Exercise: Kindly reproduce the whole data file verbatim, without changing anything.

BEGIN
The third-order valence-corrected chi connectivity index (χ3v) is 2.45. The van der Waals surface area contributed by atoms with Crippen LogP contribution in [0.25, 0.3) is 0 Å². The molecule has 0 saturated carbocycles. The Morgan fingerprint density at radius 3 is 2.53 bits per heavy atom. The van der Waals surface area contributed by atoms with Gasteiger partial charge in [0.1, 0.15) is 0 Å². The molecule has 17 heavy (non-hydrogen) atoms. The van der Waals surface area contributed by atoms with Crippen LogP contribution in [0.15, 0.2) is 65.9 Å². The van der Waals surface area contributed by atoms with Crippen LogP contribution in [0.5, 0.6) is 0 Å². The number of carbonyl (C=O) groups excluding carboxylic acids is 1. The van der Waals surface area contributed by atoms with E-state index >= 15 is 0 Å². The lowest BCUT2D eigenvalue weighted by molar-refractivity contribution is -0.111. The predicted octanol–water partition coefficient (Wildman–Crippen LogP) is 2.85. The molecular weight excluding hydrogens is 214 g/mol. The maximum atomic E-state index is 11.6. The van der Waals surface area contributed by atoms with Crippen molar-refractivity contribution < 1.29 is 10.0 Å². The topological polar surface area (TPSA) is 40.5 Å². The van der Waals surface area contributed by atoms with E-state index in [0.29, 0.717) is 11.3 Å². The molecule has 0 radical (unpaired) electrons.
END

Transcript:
The third-order valence-corrected chi connectivity index (χ3v) is 2.45. The van der Waals surface area contributed by atoms with Crippen LogP contribution in [0.25, 0.3) is 0 Å². The molecule has 0 saturated carbocycles. The Morgan fingerprint density at radius 3 is 2.53 bits per heavy atom. The van der Waals surface area contributed by atoms with Gasteiger partial charge in [0.1, 0.15) is 0 Å². The molecule has 17 heavy (non-hydrogen) atoms. The van der Waals surface area contributed by atoms with Crippen LogP contribution in [0.15, 0.2) is 65.9 Å². The van der Waals surface area contributed by atoms with Crippen LogP contribution in [0.5, 0.6) is 0 Å². The number of carbonyl (C=O) groups excluding carboxylic acids is 1. The van der Waals surface area contributed by atoms with E-state index >= 15 is 0 Å². The lowest BCUT2D eigenvalue weighted by molar-refractivity contribution is -0.111. The predicted octanol–water partition coefficient (Wildman–Crippen LogP) is 2.85. The molecular weight excluding hydrogens is 214 g/mol. The maximum atomic E-state index is 11.6. The van der Waals surface area contributed by atoms with Crippen molar-refractivity contribution < 1.29 is 10.0 Å². The topological polar surface area (TPSA) is 40.5 Å². The van der Waals surface area contributed by atoms with E-state index in [0.29, 0.717) is 11.3 Å². The molecule has 0 radical (unpaired) electrons.